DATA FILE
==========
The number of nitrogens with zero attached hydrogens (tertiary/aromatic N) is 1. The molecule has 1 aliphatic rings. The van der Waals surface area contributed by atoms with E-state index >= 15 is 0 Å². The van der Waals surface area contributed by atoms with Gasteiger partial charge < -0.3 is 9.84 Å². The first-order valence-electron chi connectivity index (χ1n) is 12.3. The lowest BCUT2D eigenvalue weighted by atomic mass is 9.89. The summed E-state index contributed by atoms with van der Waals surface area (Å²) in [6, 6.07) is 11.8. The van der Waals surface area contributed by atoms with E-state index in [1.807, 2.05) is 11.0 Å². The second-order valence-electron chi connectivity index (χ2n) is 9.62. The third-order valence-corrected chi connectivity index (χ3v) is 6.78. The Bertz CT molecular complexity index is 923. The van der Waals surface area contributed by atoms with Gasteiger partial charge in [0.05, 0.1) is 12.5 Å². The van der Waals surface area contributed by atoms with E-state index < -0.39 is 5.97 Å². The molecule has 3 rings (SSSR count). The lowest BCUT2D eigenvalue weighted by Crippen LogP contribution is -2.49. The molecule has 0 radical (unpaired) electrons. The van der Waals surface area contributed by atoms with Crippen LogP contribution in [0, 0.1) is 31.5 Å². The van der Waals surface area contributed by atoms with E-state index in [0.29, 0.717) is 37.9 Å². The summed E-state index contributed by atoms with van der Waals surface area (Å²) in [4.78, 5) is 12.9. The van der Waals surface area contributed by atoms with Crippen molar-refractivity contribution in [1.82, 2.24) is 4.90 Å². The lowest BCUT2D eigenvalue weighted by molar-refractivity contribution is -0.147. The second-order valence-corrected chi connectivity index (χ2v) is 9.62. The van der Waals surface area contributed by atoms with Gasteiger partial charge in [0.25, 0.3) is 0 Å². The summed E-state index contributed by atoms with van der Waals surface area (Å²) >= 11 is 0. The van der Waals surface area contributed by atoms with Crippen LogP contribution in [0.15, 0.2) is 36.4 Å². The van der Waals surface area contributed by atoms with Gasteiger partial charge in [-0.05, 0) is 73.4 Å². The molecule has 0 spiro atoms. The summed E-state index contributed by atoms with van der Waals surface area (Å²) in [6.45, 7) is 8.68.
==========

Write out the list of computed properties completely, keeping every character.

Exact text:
The number of nitrogens with zero attached hydrogens (tertiary/aromatic N) is 1. The molecule has 1 aliphatic rings. The van der Waals surface area contributed by atoms with E-state index >= 15 is 0 Å². The van der Waals surface area contributed by atoms with Gasteiger partial charge < -0.3 is 9.84 Å². The first-order valence-electron chi connectivity index (χ1n) is 12.3. The lowest BCUT2D eigenvalue weighted by atomic mass is 9.89. The summed E-state index contributed by atoms with van der Waals surface area (Å²) in [6, 6.07) is 11.8. The van der Waals surface area contributed by atoms with E-state index in [1.807, 2.05) is 11.0 Å². The second-order valence-electron chi connectivity index (χ2n) is 9.62. The third-order valence-corrected chi connectivity index (χ3v) is 6.78. The Bertz CT molecular complexity index is 923. The van der Waals surface area contributed by atoms with Gasteiger partial charge in [0.05, 0.1) is 12.5 Å². The van der Waals surface area contributed by atoms with E-state index < -0.39 is 5.97 Å². The molecule has 3 rings (SSSR count). The lowest BCUT2D eigenvalue weighted by Crippen LogP contribution is -2.49. The molecule has 0 radical (unpaired) electrons. The van der Waals surface area contributed by atoms with Crippen LogP contribution in [0, 0.1) is 31.5 Å². The van der Waals surface area contributed by atoms with E-state index in [0.29, 0.717) is 37.9 Å². The summed E-state index contributed by atoms with van der Waals surface area (Å²) in [4.78, 5) is 12.9. The van der Waals surface area contributed by atoms with Crippen molar-refractivity contribution in [1.82, 2.24) is 4.90 Å². The lowest BCUT2D eigenvalue weighted by molar-refractivity contribution is -0.147. The second-order valence-corrected chi connectivity index (χ2v) is 9.62. The van der Waals surface area contributed by atoms with Gasteiger partial charge in [0.25, 0.3) is 0 Å². The summed E-state index contributed by atoms with van der Waals surface area (Å²) >= 11 is 0. The van der Waals surface area contributed by atoms with Crippen LogP contribution in [0.15, 0.2) is 36.4 Å². The van der Waals surface area contributed by atoms with Gasteiger partial charge in [-0.05, 0) is 73.4 Å². The molecule has 0 spiro atoms. The summed E-state index contributed by atoms with van der Waals surface area (Å²) in [6.45, 7) is 8.68.